Durham Councilwoman Builds Affordable Housing Duplex On Her Own Property05:41

Councilwoman Jillian Johnson is building a two-unit duplex on her own property for low-income families. The project is still in its beginning stages. (Photo courtesy of Johnson)
Councilwoman Jillian Johnson is building a two-unit duplex on her own property for low-income families. The project is still in its beginning stages. (Photo courtesy of Johnson)
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In Durham, North Carolina, one public official is taking the city’s affordable housing crisis head-on by developing a duplex in her own backyard.

Jillian Johnson, councilwoman and mayor pro tempore, is trying to combat the city's rising home prices by turning the empty lot next to her home into a house divided into two apartments. The three-bedroom, two-bathroom units will be affordable for people who make 80% of the area's median income, she says.

The property came with her house, she says, which she bought 15 years ago when the neighborhood was much less expensive. The value of her home has tripled since she purchased it, she says.

Durham is home to Duke University and part of North Carolina’s Research Triangle Park. Last month, the city passed a $95 million housing bond to help alleviate its housing problem.

The city’s biggest issue is growth — “a blessing and a curse,” Johnson says.

“We have had a lot of people moving to our community over the last 20 years and so we've seen a really sharp increase in prices,” she says. “And then home prices in my neighborhood have also escalated dramatically.”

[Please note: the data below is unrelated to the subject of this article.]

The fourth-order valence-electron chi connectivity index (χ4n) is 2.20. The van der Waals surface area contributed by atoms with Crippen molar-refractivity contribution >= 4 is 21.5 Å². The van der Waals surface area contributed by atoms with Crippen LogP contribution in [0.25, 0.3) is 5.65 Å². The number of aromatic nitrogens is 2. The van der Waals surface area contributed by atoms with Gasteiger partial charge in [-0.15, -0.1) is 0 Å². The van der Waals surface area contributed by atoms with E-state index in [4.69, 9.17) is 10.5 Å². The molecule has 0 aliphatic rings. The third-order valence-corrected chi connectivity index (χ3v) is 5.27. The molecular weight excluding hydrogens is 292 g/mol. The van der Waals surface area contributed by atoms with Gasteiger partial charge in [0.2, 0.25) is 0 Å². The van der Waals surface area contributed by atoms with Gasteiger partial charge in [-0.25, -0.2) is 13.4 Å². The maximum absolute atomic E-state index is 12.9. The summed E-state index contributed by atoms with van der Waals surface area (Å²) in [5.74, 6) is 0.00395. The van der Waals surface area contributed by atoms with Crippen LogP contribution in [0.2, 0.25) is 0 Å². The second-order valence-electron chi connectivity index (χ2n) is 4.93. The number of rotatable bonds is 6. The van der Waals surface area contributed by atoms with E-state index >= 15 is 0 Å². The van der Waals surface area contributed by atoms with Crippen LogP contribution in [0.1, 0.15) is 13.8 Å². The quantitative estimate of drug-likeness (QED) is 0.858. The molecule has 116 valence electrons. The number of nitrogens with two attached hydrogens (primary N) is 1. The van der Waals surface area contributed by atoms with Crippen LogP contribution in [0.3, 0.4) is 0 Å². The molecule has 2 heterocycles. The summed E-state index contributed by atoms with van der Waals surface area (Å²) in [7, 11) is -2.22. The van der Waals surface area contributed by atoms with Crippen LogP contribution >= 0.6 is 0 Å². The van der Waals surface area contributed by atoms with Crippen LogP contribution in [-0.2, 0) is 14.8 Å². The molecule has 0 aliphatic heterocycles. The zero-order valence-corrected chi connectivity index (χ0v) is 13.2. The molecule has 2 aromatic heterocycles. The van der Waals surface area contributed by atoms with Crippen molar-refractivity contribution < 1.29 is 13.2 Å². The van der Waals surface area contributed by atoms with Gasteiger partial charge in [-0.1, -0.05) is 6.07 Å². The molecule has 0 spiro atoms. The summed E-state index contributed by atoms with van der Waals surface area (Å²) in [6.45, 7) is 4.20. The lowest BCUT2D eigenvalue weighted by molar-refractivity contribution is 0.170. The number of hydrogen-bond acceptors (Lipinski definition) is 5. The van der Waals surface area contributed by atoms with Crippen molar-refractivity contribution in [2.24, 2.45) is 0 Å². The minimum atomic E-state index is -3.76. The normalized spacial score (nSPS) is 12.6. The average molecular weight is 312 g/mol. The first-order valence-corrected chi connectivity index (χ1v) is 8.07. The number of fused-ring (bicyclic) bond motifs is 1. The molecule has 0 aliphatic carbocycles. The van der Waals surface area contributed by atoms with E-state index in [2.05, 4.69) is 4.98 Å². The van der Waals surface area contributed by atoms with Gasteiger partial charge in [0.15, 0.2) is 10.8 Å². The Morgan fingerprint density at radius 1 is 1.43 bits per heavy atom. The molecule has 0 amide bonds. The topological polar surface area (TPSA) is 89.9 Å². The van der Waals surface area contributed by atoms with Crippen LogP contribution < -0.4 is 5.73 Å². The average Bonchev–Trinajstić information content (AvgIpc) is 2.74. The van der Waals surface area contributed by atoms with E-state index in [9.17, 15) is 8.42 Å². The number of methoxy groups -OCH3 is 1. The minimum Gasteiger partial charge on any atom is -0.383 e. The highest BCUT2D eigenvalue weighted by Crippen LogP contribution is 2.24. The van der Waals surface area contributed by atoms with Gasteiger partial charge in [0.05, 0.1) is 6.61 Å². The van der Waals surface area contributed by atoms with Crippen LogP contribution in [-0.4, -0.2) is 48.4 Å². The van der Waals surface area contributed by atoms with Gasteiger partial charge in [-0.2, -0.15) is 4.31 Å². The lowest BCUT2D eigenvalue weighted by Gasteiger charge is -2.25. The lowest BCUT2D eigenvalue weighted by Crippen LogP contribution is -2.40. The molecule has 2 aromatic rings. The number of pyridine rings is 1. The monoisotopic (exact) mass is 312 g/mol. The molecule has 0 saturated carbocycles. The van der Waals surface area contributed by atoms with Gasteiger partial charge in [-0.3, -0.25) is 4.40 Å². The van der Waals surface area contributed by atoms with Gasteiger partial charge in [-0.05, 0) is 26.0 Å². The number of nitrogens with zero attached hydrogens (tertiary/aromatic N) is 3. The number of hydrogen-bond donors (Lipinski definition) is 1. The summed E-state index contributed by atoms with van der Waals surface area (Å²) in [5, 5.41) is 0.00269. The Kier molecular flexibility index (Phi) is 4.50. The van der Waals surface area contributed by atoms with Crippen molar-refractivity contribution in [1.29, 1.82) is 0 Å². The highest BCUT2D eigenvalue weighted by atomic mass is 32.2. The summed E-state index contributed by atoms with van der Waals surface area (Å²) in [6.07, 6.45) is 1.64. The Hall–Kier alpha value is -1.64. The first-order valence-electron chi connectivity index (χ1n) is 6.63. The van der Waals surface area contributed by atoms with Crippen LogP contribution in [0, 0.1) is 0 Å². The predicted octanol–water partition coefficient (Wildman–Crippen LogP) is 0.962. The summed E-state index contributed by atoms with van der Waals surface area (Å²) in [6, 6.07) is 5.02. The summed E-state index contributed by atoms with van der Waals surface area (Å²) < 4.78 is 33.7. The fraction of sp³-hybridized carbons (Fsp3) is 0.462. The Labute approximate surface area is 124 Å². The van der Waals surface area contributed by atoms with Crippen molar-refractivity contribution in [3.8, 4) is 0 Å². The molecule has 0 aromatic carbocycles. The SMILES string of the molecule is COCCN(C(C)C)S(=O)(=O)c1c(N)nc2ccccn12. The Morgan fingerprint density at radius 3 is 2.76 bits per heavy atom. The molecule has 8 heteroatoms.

Housing expenditures that exceed 30% of a person’s income indicate an affordable housing problem.


Johnson says she’s committed to keeping rent affordable and she’s going into debt to make it happen. She’s borrowing money to build the duplex and hoping rent will help her break-even.

She doesn’t anticipate she can break with the rent at 80% of the average median income right away. But since homes in the neighborhood are appreciating quickly, she thinks she can initially subsidize the rent without losing money in the long term.

“I'm not anticipating making money,” she says. “That's a commitment that I made to ensure that it's affordable and I'm going to carry through with that regardless.”

Developing in a historic district, she’s faced regulatory hurdles that demonstrate how hard it is to execute an affordable housing project. Plus, she had to grade-down a steep slope on the plot of land.

Solving Durham’s housing problem will require different people coming together to find a variety of solutions, she says. For one, the government needs to fund the construction of new affordable units and redevelopment of the city’s existing downtown properties.

But regular people need to help solve the problem, too. Johnson hopes she soon won’t be the only one building affordable housing in her backyard: The city is putting together a program to help homeowners finance accessory units like small apartments on their property.

Residents who can’t build their own affordable unit can donate to the city’s affordable housing trust fund, she says.

“I think that it's important for everyone to do what they can,” she says. “This is a very small project, but it's being a part of the solution.”

Marcelle Hutchins produced and edited this interview for broadcast with Tinku Ray. Allison Hagan adapted it for the web.

This segment aired on December 20, 2019.


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